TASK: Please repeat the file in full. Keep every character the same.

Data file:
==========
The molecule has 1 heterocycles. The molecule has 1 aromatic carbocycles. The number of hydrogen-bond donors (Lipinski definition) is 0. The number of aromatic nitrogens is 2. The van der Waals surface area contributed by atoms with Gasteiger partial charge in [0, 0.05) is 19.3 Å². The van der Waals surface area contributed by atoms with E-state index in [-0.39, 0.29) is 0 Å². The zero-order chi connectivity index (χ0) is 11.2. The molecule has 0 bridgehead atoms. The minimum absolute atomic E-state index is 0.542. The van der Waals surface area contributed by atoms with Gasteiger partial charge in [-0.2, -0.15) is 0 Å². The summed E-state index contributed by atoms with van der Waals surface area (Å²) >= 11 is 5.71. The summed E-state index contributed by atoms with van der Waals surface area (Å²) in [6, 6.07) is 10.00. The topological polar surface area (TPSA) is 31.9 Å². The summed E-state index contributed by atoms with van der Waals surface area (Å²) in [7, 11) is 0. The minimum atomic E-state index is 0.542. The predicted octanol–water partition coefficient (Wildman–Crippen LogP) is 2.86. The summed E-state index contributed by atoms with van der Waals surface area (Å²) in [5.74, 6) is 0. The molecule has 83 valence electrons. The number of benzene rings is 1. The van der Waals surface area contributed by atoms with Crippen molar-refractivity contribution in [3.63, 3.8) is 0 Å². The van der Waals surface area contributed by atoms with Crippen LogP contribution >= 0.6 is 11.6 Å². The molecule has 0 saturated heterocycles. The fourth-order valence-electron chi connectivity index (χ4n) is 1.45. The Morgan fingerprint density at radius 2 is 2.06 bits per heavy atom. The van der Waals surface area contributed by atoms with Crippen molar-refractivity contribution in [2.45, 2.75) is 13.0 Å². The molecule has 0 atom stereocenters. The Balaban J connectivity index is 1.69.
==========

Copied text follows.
The molecule has 1 heterocycles. The molecule has 1 aromatic carbocycles. The number of hydrogen-bond donors (Lipinski definition) is 0. The number of aromatic nitrogens is 2. The van der Waals surface area contributed by atoms with Gasteiger partial charge in [0, 0.05) is 19.3 Å². The van der Waals surface area contributed by atoms with E-state index in [-0.39, 0.29) is 0 Å². The zero-order chi connectivity index (χ0) is 11.2. The molecule has 0 bridgehead atoms. The minimum absolute atomic E-state index is 0.542. The van der Waals surface area contributed by atoms with Gasteiger partial charge in [-0.2, -0.15) is 0 Å². The summed E-state index contributed by atoms with van der Waals surface area (Å²) >= 11 is 5.71. The summed E-state index contributed by atoms with van der Waals surface area (Å²) in [6, 6.07) is 10.00. The topological polar surface area (TPSA) is 31.9 Å². The summed E-state index contributed by atoms with van der Waals surface area (Å²) in [7, 11) is 0. The minimum atomic E-state index is 0.542. The predicted octanol–water partition coefficient (Wildman–Crippen LogP) is 2.86. The summed E-state index contributed by atoms with van der Waals surface area (Å²) in [5.74, 6) is 0. The molecule has 83 valence electrons. The number of benzene rings is 1. The van der Waals surface area contributed by atoms with Crippen molar-refractivity contribution in [3.63, 3.8) is 0 Å². The van der Waals surface area contributed by atoms with Crippen LogP contribution >= 0.6 is 11.6 Å². The molecule has 0 saturated heterocycles. The fourth-order valence-electron chi connectivity index (χ4n) is 1.45. The Morgan fingerprint density at radius 2 is 2.06 bits per heavy atom. The van der Waals surface area contributed by atoms with Crippen molar-refractivity contribution in [2.45, 2.75) is 13.0 Å². The molecule has 0 atom stereocenters. The Balaban J connectivity index is 1.69.